The Thought Catalog article “How Studying Abroad Can Feel Like Being on the Real World” got me thinking. Is it true that a semester abroad is like spending a few months in the MTV Real World House? At first glance, probably, we’re all young, in a new setting, and drinking wayy too much. But are we reaching levels of MTV worthy drama? To investigate further I figured I’d break down The Thought Catalog’s article piece by piece.
“Studying abroad feels like being on The Real World because you do both when you’re twenty-something and looking for a Cultural Experience.” Truth.
“If you study abroad in Europe your student apartment might come completely furnished with IKEA products, just like The Real World house.” What? Where did she go?! I didn’t have a Jacuzzi, 8 person shower, or Andy Warhol paintings. I had lumpy pillows and a broken water heater. False.
“It’s not a coincidence your study abroad roommates uncannily resemble cast members from The Real World.” Umm I wish I had hottie roommates like Danny from the Real World Austin season living with me. Instead I had 18 Melindas and a miserable male to female ratio.
“Youths post The Real World see themselves and each other as one of the seven strangers; it made them identify as one of these one-dimensional archetypes in order to relate to the show.” Check out 10 Types of People You’ll Meet in Your Study Abroad Program to see the study abroad archetypes.
“The Real World teaches us to believe people who move far away, with strangers, are obviously unhappy in their relationships and don’t actually intend to make it work overseas. Cheating? A dramatic break up over the phone? You’ve learned to expect both.” LDRs bring the same drama on study abroad. Get ready for skyping and tears.
“Your study abroad technological deprivation sounds a lot like the one landline, one computer, no TV restrictions on The Real World.” Somewhat true. It was harder to stay in the loop about stuff like the new popular songs in the U.S. / friends and family back home/ etc. But who cares? I was abroad! I had much better things to do than glue myself to some piece of technology.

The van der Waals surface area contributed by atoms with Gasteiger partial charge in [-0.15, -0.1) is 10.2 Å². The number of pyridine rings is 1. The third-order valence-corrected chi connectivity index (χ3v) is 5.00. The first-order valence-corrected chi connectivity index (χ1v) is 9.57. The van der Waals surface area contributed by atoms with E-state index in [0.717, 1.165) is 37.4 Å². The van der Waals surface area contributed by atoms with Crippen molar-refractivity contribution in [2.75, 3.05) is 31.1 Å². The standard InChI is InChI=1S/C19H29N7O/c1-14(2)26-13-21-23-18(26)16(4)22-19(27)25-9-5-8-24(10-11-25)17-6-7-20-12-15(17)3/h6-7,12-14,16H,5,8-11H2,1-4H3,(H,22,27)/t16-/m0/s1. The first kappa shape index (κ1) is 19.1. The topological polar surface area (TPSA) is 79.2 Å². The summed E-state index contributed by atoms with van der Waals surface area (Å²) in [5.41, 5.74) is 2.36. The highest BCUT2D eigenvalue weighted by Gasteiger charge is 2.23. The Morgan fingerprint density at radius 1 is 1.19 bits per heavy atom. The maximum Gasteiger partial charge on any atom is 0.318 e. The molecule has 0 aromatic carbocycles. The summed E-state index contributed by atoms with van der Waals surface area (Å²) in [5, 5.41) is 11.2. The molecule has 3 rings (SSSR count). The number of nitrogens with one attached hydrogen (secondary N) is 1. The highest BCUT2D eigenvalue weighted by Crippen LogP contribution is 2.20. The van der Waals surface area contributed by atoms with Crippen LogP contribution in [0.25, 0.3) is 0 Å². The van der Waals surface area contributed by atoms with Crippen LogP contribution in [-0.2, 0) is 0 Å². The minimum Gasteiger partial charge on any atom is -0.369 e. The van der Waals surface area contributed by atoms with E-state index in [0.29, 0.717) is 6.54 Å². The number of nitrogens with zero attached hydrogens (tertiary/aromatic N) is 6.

“Minimal responsibility and limited technology creates a breeding ground for non-productivity (laying in bed all day, gossiping..and excessive partying).” Wait, bed all day, gossiping, excessive partying, did she just describe college? Seriously though, I traveled to a different country every weekend on study abroad. That’s the opposite of lazy. Now I’m lazy.
“Blurred local faces pick fights on every season of The Real World. If you study abroad in an area dominated by American students, chances are the locals won’t want to be your BFF. They tease you in the streets and yell “oh my God!” at you from a distance.” Truth. Locals will give you extra attention just like the cast members on the Real World probably get in the US. Try to avoid fulfilling the American on study abroad stereotype and make local friends.
“Study abroad academic course loads seem far more lenient than back home. Sound familiar? The Real World cast members must maintain a bullshit job to stay in their house. Does anyone ever get fired even when they do terrible work? No. Does everyone pass study abroad classes after putting in close to no effort? Yes. Enough said.” Haha okay, I agree with the statement that study abroad classes are easier. But– that doesn’t mean you’re not learning in them. I had my professors as personal tour guides in Europe’s museums and traveled all over Italy to study ancient Etruscan tombs. Maybe I didn’t cry during finals week or pull any academically related all nighters but I learned something.
Conclusion: Studying abroad really is like being on The Real World. You’re young, you’re free, and your only responsibility is to have a good time. Sounds pretty good.